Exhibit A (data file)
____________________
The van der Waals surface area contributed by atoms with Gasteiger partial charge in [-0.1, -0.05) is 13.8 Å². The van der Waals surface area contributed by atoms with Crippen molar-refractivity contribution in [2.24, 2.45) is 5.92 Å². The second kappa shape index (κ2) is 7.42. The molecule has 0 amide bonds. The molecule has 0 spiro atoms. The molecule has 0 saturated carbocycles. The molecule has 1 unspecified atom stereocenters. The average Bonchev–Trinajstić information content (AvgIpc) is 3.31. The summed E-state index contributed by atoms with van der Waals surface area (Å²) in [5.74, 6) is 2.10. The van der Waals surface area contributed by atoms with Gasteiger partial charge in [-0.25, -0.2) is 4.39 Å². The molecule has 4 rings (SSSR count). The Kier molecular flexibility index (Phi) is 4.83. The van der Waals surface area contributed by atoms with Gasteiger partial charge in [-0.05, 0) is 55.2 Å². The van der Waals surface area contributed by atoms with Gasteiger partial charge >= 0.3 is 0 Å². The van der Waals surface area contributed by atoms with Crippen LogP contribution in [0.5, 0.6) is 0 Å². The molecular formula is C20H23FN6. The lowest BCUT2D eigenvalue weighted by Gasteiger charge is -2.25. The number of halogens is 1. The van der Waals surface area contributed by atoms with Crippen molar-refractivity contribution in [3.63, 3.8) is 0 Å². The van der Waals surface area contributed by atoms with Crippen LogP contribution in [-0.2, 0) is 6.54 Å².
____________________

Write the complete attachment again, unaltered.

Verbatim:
The van der Waals surface area contributed by atoms with Gasteiger partial charge in [-0.1, -0.05) is 13.8 Å². The van der Waals surface area contributed by atoms with Crippen molar-refractivity contribution in [2.24, 2.45) is 5.92 Å². The second kappa shape index (κ2) is 7.42. The molecule has 0 amide bonds. The molecule has 0 spiro atoms. The molecule has 0 saturated carbocycles. The molecule has 1 unspecified atom stereocenters. The average Bonchev–Trinajstić information content (AvgIpc) is 3.31. The summed E-state index contributed by atoms with van der Waals surface area (Å²) in [5.74, 6) is 2.10. The van der Waals surface area contributed by atoms with Gasteiger partial charge in [-0.25, -0.2) is 4.39 Å². The molecule has 4 rings (SSSR count). The Kier molecular flexibility index (Phi) is 4.83. The van der Waals surface area contributed by atoms with Gasteiger partial charge in [-0.05, 0) is 55.2 Å². The van der Waals surface area contributed by atoms with Gasteiger partial charge >= 0.3 is 0 Å². The van der Waals surface area contributed by atoms with Crippen LogP contribution in [0.5, 0.6) is 0 Å². The molecular formula is C20H23FN6. The lowest BCUT2D eigenvalue weighted by Gasteiger charge is -2.25. The number of halogens is 1. The van der Waals surface area contributed by atoms with Crippen molar-refractivity contribution in [3.63, 3.8) is 0 Å². The van der Waals surface area contributed by atoms with Crippen LogP contribution in [-0.2, 0) is 6.54 Å².